As the sun moves toward the horizon, seven people sit around a table on my son Anthony’s stone patio—two women, four men, and one white haired crone. Two of the men are my sons, but I haven’t been with both of them at the same time since December.
That afternoon, David and I buy food for a feast for Anthony’s friends visiting from the west coast and snacks for a Saturday night music campout. David doesn’t mind doing the shopping on his own, but I want to spend time with him in the quiet of his car.
My new family role is watching my sons and their friends create and cook in their own style. Although I made a great blueberry cobbler last week, I’m rarely the one organizing food and cooking these days which is OK with me. I contribute by paying for groceries at the health food coop.
When David and I arrive at Anthony’s place, Shawn is making a pot of the world’s most delicious corn soup with homemade croutons. Last night Anthony’s friend Steph met Shawn and Kelly at the Rochester airport and drove them to Anthony’s place. Anthony’s friend Tony has been on a writing retreat for a month at Anthony’s small second cabin, so I already know him. While Shawn creates an unforgettable corn soup and fills Anthony’s house with fragrant steam, Tony makes salad and grills salmon.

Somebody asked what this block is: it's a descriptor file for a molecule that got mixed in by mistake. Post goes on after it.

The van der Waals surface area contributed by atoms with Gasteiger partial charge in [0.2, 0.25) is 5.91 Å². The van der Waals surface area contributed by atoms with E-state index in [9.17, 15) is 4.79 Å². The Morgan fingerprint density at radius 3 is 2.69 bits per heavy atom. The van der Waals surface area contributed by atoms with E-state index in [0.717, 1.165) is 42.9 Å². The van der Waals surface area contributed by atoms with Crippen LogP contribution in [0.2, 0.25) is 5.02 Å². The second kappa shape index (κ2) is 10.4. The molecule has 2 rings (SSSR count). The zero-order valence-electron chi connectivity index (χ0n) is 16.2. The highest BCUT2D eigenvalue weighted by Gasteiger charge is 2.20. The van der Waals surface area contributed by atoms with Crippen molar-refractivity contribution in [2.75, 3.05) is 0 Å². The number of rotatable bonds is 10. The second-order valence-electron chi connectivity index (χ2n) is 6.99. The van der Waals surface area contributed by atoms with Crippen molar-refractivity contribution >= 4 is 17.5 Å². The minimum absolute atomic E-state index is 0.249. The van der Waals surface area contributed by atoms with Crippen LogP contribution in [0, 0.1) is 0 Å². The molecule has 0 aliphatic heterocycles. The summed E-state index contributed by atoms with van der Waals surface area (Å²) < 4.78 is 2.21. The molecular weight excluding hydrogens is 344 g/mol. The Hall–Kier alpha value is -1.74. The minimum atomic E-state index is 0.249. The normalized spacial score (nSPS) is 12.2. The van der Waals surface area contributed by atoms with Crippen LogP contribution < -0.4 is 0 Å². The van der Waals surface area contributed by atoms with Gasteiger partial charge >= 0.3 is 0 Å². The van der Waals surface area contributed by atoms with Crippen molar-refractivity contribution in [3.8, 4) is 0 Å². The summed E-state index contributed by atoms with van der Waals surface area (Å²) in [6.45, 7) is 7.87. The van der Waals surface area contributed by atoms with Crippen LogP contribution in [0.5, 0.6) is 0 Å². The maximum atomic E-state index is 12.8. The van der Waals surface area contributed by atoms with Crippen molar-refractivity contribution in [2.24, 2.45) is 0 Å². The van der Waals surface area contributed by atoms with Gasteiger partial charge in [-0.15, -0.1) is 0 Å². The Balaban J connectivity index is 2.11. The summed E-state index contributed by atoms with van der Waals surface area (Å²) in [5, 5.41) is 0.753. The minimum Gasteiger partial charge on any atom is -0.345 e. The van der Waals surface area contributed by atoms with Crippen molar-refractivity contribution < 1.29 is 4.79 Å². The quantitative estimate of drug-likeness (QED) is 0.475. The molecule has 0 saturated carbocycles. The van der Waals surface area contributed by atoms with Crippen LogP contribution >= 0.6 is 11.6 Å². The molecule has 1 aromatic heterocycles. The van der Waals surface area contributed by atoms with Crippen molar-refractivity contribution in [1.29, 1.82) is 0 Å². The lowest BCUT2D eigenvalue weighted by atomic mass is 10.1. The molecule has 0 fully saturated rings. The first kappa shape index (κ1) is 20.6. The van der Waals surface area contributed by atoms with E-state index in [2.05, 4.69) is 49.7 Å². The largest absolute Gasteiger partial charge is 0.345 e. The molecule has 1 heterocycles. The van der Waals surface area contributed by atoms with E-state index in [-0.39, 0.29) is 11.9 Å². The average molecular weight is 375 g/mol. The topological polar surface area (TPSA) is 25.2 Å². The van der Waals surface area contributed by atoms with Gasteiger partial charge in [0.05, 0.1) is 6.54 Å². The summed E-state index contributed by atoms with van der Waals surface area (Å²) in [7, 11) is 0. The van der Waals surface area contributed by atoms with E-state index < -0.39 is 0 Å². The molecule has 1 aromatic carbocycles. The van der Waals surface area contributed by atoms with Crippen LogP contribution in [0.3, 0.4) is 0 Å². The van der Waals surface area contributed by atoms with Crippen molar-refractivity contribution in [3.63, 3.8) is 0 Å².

Steph gives me butterfly tattoos for the next night’s musical gathering, just for the fun of it. It’s joyful to be with my sons and their friends despite my damaged hearing.
I miss much of what’s being said around the dinner table. Everyone talks fast and laughs, as I used to do. I miss the jokes, but they aren’t essential. I hear their laughter and eat delicious food for the joy and pleasure of being together. If I need to hear something like “the grill’s on fire,” they’ll make sure I know.
As we drop croutons in our soup and begin sipping, everyone grows quiet. I give up trying to hear what everyone is saying and enjoy the compliments for the cooks and constant jiving. I feel a nourishing sense of belonging. After the sun sets over Anthony’s pond, we look for fireflies but it’s late in the season, so we only see a few.
Vic would have loved this gathering, joking with our sons and their friends and sharing good food, Anthony’s beautiful gardens, and the friendly community. Even though Vic’s body is gone, his love is with us tonight.
Who does the cooking in your world? Both my sons are excellent cooks and gardeners. Anthony’s friend Tony gets my award for most beautiful presentation and Shawn gets the award for best corn soup ever created. For other posts about sharing meals with my family, see Brotherly Bonds. For a post about handling hearing loss and getting a cochlear implant in 2019, see Relighting the Vital Fire.